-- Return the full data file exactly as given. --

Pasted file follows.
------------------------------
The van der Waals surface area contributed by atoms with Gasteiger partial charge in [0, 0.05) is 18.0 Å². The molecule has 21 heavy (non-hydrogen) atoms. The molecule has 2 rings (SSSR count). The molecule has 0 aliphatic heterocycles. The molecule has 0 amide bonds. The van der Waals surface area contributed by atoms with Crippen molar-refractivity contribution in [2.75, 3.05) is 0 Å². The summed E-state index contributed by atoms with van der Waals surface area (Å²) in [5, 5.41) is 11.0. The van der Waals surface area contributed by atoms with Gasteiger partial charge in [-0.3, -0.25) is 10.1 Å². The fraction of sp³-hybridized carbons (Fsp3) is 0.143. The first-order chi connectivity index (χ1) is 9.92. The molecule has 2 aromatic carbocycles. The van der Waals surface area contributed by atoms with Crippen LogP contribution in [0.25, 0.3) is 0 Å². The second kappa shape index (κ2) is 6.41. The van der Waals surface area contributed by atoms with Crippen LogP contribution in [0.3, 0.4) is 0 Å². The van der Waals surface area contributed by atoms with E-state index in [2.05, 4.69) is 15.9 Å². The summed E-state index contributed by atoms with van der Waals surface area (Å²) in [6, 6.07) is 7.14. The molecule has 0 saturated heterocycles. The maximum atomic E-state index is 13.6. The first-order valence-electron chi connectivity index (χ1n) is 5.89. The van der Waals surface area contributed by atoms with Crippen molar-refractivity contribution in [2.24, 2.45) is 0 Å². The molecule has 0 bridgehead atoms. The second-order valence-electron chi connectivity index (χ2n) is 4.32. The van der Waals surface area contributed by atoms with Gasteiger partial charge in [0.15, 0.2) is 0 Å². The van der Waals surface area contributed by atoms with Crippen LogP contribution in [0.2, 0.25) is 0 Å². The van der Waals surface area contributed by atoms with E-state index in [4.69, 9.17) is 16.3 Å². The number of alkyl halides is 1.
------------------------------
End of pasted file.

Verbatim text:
The van der Waals surface area contributed by atoms with Gasteiger partial charge in [0, 0.05) is 18.0 Å². The molecule has 21 heavy (non-hydrogen) atoms. The molecule has 2 rings (SSSR count). The molecule has 0 aliphatic heterocycles. The molecule has 0 amide bonds. The van der Waals surface area contributed by atoms with Crippen molar-refractivity contribution in [2.75, 3.05) is 0 Å². The summed E-state index contributed by atoms with van der Waals surface area (Å²) in [5, 5.41) is 11.0. The van der Waals surface area contributed by atoms with Gasteiger partial charge in [-0.3, -0.25) is 10.1 Å². The fraction of sp³-hybridized carbons (Fsp3) is 0.143. The first-order chi connectivity index (χ1) is 9.92. The molecule has 2 aromatic carbocycles. The van der Waals surface area contributed by atoms with Crippen LogP contribution in [0.25, 0.3) is 0 Å². The second kappa shape index (κ2) is 6.41. The van der Waals surface area contributed by atoms with Crippen LogP contribution in [0.3, 0.4) is 0 Å². The van der Waals surface area contributed by atoms with E-state index in [2.05, 4.69) is 15.9 Å². The summed E-state index contributed by atoms with van der Waals surface area (Å²) in [6, 6.07) is 7.14. The molecule has 0 saturated heterocycles. The maximum atomic E-state index is 13.6. The first-order valence-electron chi connectivity index (χ1n) is 5.89. The van der Waals surface area contributed by atoms with Crippen molar-refractivity contribution in [2.24, 2.45) is 0 Å². The molecule has 0 bridgehead atoms. The second-order valence-electron chi connectivity index (χ2n) is 4.32. The van der Waals surface area contributed by atoms with Gasteiger partial charge in [0.15, 0.2) is 0 Å². The van der Waals surface area contributed by atoms with Crippen LogP contribution in [0.2, 0.25) is 0 Å². The van der Waals surface area contributed by atoms with E-state index in [4.69, 9.17) is 16.3 Å². The number of alkyl halides is 1.